Disclaimer: Views in this blog do not promote, and are not directly connected to any Legal & General Investment Management (LGIM) product or service. Views are from a range of LGIM investment professionals and do not necessarily reflect the views of LGIM. For investment professionals only.

Yield indictment: three perspectives on last week’s bond action

The Asset Allocation team tackles challenges collaboratively, starting with our economists’ analysis, followed by our strategists’ interpretation, and finally the portfolio managers’ view. In this blog, we look at recent movements in bond yields.

 

Bond yields’ gentle flow higher turned into a flood last week. Nominal yields on 10-year US Treasuries jumped by 0.14% on Thursday alone. The last time we saw moves like this was in late 2016. That episode chimes with today’s market: a change in political direction in the US triggering expectations about fiscal easing, and an equity market that doesn’t entirely know what to make of it.

Nominal yields had been pulled higher in the months prior to February by rising inflation expectations, but that was less evident last week. So do recent moves represent growth optimism or is this another ‘taper tantrum’?

The economists’ view

Central bankers dislike responding instantly to every market tick, but large and persistent moves will attract attention. The rise in breakeven rates earlier in the year was welcome as it expressed greater confidence in the Federal Reserve (Fed) meeting its targets. Even an increase in real yields from historically low levels is not unwelcome if it reflects an improving medium-term outlook.

However, the Fed is likely to be more concerned by market pricing for short-term interest rates. As yields climbed on Thursday, the market started to flirt with the Fed hiking rates in 2022 alongside almost three more increases in 2023. This is at odds with the central bank’s dot plot, which in December signalled no rate hikes in 2023, according to the median participant.

If the bond rout continues, the Fed’s first step is likely to be repeating the forecast. The labour market is still in a deep hole, inflation is expected to remain low after the temporary increase in the spring, and so there is a long way to go before even ‘thinking about thinking about’ rate hikes.

If this does not work, the Fed could criticise market pricing more explicitly through language like “the recent increase in yields is unwelcome”. If jawboning fails, the Fed could start to intervene. An initial step there would be a maturity extension, to keep longer-term borrowing costs down. The ultimate weapon is more quantitative easing, but this is likely a last resort only to be deployed if financial conditions tighten to an extent that threatens the economic outlook.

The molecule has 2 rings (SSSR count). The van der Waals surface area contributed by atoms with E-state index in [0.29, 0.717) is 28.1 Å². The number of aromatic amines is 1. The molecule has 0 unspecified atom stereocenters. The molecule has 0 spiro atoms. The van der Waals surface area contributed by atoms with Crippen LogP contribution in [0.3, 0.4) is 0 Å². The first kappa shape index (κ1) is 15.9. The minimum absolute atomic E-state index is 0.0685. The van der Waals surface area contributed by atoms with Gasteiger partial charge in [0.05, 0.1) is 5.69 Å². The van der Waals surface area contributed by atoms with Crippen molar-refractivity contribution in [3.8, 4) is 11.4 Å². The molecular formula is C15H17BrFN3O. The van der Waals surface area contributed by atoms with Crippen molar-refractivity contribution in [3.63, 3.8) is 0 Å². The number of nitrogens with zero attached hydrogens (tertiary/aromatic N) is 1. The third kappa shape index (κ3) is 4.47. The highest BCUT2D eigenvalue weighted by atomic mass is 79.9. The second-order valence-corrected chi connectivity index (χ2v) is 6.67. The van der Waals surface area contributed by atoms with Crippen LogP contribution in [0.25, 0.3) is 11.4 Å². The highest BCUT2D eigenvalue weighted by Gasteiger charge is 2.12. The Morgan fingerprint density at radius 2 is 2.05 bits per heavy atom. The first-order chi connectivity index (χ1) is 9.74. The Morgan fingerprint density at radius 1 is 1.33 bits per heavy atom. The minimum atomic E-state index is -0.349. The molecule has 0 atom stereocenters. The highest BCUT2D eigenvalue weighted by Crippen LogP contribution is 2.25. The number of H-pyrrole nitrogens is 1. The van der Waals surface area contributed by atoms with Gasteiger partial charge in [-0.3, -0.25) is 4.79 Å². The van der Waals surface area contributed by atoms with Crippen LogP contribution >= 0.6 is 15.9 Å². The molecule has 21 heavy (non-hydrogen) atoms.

The strategists’ view

Markets are reasonably asking, “Are the inflation dynamics now different? Is this a regime change?” Anyone who claims to know the answer to that question is making things up, but it’s at least a possibility we have to take seriously. Ultimately, we think the answer will be “no”, but it is an environment ripe for overshooting.

We have been positioned for the combination of higher real and nominal yields in recent weeks. Our rationale isn’t too different from the one that you hear repeatedly: accrued savings on household balance sheets, plus fiscal stimulus, plus vaccine rollout.

Last Thursday was the first time that market moves started to feel a little dysfunctional, bringing one of the weakest US Treasury auctions in memory. In its immediate aftermath, we reduced our duration underweight as the prospect of policymaker pushback looms. We’ve already seen that in Europe, with European Central Bank Governing Council members describing it last week as “an unwarranted tightening of bond yields”.

As mentioned, the Fed is now back in play. For some time now, we’ve favoured diversifying rates exposure away from the US given the pending fiscal impulse.

The fund managers’ view

We shouldn’t read directly from rising bond yields into equity valuations. Instead, we should consider the all-important driver, which is usually growth and therefore supportive of equities. Equity sell-offs driven by bond volatility should generally be seen as buying opportunities, in our view, which ties with our positive overall stance on risk in portfolios and a bias to buy the dips.

There was a quick risk-off wobble in equity markets on Thursday, but overall the market held up well, without enough of a dip for us to add yet. It’s also worth noting that one of the risk-management strategies we have in place, defensive currencies, started to kick in following that brief market panic.

With central bankers committed to lower rates, we see the more painful scenario for equities of a lift-off in rates as unlikely in the near term, but that could mean a more compressed cycle further down the line.

 

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